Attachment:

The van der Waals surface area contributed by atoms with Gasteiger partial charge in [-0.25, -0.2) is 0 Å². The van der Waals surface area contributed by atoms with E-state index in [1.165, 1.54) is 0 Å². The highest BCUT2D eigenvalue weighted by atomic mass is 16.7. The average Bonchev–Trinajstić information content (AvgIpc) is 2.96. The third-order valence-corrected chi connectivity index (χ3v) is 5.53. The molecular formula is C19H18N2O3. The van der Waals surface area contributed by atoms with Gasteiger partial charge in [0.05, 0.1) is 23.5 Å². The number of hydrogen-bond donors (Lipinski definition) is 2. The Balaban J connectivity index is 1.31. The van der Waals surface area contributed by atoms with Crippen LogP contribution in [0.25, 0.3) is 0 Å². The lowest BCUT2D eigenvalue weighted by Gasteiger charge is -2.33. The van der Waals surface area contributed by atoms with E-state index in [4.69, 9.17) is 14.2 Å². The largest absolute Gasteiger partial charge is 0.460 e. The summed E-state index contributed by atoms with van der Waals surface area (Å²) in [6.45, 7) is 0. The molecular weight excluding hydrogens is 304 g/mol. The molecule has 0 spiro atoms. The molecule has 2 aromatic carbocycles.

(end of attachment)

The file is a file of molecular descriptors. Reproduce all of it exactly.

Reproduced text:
The van der Waals surface area contributed by atoms with Gasteiger partial charge in [-0.25, -0.2) is 0 Å². The van der Waals surface area contributed by atoms with E-state index in [1.165, 1.54) is 0 Å². The highest BCUT2D eigenvalue weighted by atomic mass is 16.7. The average Bonchev–Trinajstić information content (AvgIpc) is 2.96. The third-order valence-corrected chi connectivity index (χ3v) is 5.53. The molecular formula is C19H18N2O3. The van der Waals surface area contributed by atoms with Gasteiger partial charge in [0.05, 0.1) is 23.5 Å². The number of hydrogen-bond donors (Lipinski definition) is 2. The Balaban J connectivity index is 1.31. The van der Waals surface area contributed by atoms with Crippen LogP contribution in [0.25, 0.3) is 0 Å². The lowest BCUT2D eigenvalue weighted by Gasteiger charge is -2.33. The van der Waals surface area contributed by atoms with E-state index in [4.69, 9.17) is 14.2 Å². The largest absolute Gasteiger partial charge is 0.460 e. The summed E-state index contributed by atoms with van der Waals surface area (Å²) in [6.45, 7) is 0. The molecular weight excluding hydrogens is 304 g/mol. The molecule has 0 spiro atoms. The molecule has 2 aromatic carbocycles.